Increased cyberthreat due to the situation in Ukraine: DNB calls on financial institutions to remain alert
Published: 26 April 2022
Many institutions and security providers warn of an increased cyberthreat to Western vital organisations from sophisticated Russian hackers. Dutch financial institutions also rate the threat in their sector as increased, and are attentive to developments. No attacks have yet been observed, but increased threat monitoring remains necessary.
What is the threat?
Russia has indicated that it will respond to the Western sanctions. The country is considered capable of carrying out sophisticated direct cyberattacks, which can be very disruptive. There is also an indirect risk to the financial sector (chain risks). For example, if suppliers to financial institutions, or parties to which they have outsourced services, come under attack.
Focus on cybersecurity
We consider information security and related cyber risks to be one of the key operational risks at financial institutions. We have therefore shared examples of how to manage these risks in Q&As and Good Practices. Due to current events, we specifically ask that all financial institutions in the Netherlands devote additional attention to the following Good Practices.
Vulnerability and patch management
- Due to increased malware risk, be sure to keep the patch management in order and implement security patches on time.
- Make sure that you have identified your most important IT assets on the basis of a risk analysis. Pay particular attention to legacy and vulnerable systems, especially if they are no longer supported by the vendor, and consider whether they need additional protection.
Crisis management and business continuity management
- Stay alert in order to activate your crisis management structure when needed, with explicit commitment from your management board. Ensure that the governance of your crisis management structure is up-to-date, including a clear division of roles.
- Identify threats and potential effects of the situation on your institution, analyse them – preferably in a multidisciplinary team – and define measures where needed. We expect institutions to be sufficiently aware of their importance in society and the significance of their role in the financial system. Board-level decision-making must be assured in such situations.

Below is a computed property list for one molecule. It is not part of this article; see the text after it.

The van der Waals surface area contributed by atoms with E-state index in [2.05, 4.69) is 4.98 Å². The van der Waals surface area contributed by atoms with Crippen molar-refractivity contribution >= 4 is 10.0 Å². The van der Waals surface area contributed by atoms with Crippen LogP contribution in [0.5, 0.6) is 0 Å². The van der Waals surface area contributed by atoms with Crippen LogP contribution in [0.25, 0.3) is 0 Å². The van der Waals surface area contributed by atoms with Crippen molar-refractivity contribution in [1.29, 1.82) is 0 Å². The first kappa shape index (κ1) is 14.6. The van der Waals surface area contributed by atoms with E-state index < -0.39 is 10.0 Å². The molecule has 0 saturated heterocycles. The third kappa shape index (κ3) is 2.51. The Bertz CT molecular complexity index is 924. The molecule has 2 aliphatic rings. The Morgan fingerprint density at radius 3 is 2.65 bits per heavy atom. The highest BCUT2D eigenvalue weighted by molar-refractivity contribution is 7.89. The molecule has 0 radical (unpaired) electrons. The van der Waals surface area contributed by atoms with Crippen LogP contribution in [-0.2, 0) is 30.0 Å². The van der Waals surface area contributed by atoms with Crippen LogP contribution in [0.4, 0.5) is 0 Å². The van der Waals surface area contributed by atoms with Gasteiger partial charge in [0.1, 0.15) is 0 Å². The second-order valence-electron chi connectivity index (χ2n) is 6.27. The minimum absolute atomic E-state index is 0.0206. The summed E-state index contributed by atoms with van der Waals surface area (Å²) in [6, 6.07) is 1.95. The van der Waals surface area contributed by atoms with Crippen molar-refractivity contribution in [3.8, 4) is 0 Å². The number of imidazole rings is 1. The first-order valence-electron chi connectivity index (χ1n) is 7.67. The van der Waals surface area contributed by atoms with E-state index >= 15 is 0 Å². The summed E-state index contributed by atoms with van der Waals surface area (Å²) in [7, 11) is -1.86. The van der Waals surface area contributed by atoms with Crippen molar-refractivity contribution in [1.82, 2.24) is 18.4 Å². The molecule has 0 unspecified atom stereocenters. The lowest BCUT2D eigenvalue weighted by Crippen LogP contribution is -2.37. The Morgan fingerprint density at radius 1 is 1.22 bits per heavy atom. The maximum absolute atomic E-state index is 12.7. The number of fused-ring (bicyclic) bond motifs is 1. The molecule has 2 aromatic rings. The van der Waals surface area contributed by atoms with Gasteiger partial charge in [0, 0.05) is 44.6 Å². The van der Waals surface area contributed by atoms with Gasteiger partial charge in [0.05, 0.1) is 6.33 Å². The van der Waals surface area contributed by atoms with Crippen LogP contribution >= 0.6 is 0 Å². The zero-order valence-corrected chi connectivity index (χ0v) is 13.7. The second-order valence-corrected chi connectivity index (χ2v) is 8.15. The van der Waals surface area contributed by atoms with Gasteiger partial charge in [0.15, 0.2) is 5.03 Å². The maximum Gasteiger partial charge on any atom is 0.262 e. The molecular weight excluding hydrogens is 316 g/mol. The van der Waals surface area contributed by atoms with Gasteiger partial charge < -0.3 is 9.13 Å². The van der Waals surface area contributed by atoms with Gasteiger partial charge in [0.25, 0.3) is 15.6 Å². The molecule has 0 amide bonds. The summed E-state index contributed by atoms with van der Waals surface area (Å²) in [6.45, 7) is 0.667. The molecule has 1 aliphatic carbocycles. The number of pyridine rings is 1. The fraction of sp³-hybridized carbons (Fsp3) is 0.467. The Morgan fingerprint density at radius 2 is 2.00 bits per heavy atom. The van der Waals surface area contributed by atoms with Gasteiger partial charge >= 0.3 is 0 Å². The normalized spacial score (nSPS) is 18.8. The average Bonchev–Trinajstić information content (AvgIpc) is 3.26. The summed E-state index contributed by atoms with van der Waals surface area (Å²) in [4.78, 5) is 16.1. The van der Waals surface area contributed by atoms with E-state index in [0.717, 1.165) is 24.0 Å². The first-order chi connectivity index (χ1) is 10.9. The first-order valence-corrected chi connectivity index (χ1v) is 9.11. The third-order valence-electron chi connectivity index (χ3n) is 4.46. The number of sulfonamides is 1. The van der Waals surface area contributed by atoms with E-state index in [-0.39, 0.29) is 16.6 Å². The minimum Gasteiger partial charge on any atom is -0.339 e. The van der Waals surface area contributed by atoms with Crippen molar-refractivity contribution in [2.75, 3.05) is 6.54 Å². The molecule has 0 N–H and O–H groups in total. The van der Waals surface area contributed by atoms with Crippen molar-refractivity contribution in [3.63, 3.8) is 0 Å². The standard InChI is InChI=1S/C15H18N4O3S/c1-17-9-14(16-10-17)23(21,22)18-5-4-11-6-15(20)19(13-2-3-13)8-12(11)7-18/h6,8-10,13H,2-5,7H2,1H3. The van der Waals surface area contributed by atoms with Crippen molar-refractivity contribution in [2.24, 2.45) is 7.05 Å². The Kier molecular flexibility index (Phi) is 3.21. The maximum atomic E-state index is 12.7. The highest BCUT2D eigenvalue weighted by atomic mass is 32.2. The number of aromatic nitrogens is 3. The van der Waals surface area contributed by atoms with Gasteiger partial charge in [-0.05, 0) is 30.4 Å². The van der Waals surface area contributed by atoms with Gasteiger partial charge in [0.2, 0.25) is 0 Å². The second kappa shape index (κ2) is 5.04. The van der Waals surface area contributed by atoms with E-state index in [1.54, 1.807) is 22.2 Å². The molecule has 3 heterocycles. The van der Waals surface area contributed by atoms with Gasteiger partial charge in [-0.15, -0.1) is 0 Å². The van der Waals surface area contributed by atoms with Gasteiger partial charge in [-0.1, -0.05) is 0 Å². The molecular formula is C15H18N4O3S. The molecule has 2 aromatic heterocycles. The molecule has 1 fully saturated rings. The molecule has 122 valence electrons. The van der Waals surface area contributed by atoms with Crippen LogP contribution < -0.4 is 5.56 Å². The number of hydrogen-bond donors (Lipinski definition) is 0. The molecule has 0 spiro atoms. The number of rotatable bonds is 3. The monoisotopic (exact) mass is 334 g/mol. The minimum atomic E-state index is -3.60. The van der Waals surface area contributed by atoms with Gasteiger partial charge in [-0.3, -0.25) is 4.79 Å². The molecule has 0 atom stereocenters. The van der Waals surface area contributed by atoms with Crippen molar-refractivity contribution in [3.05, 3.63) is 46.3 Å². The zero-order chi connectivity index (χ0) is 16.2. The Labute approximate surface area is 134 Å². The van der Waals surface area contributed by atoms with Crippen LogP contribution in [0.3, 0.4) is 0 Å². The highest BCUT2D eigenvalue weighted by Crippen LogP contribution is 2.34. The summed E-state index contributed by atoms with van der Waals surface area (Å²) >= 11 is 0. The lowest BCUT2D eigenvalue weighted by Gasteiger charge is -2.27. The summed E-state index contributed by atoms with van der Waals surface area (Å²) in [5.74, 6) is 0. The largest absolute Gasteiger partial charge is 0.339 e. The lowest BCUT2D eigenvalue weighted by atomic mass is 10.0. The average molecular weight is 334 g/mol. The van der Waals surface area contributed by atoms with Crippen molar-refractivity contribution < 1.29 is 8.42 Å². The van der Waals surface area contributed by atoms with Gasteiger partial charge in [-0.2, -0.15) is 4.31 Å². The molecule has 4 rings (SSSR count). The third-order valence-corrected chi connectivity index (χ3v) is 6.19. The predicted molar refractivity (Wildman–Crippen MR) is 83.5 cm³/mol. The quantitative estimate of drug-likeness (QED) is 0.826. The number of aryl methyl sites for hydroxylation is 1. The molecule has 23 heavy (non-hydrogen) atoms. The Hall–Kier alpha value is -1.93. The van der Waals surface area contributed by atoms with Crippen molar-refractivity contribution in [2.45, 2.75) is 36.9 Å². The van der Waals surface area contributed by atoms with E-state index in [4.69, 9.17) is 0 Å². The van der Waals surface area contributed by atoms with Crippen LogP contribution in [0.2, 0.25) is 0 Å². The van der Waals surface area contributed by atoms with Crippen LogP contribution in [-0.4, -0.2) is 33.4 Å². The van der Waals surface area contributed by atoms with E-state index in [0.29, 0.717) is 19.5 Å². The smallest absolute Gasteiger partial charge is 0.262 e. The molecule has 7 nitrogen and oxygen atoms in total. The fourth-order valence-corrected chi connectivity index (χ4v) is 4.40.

- Assess your existing business continuity plans (BCPs) in terms of their adequacy. Any improvements needed must be made to current BCPs as quickly as possible with an emphasis both on operational processes of an acutely time-critical nature and on operational processes that could potentially become critical if absenteeism becomes chronic.
Other good examples
- Make sure your employees are alert to phishing mails, social engineering and potentially unknown contacts via telephone, Teams or LinkedIn.
- Deploy any options you have to shield your network and isolate applications and network access from supply chain providers to prevent a successful attack from spreading further.
- Make sure backups are available, and take measures to control and monitor access to backups. This can be done by means of offline backups, network zoning and/or detection of abnormal backup/restore activities.
Adopt a chain perspective
Cyber threats are usually not limited to a single organisation. Especially now, it is essential that financial institutions have a clear overview of important outsourcing and subcontracting arrangements, assess whether the service providers involved take measures in response to the increased threat assessment, and possibly take additional measures where necessary.
The more up-to-date knowledge is known about the modus operandi of cyberattackers, the better organisations can resist them. It is therefore important that financial institutions share specific information on digital threats with ISACs (sectoral partnerships) and supervisory authorities. Follow media reports, including news releases issued by the National Cyber Security Centre specifically on this topic.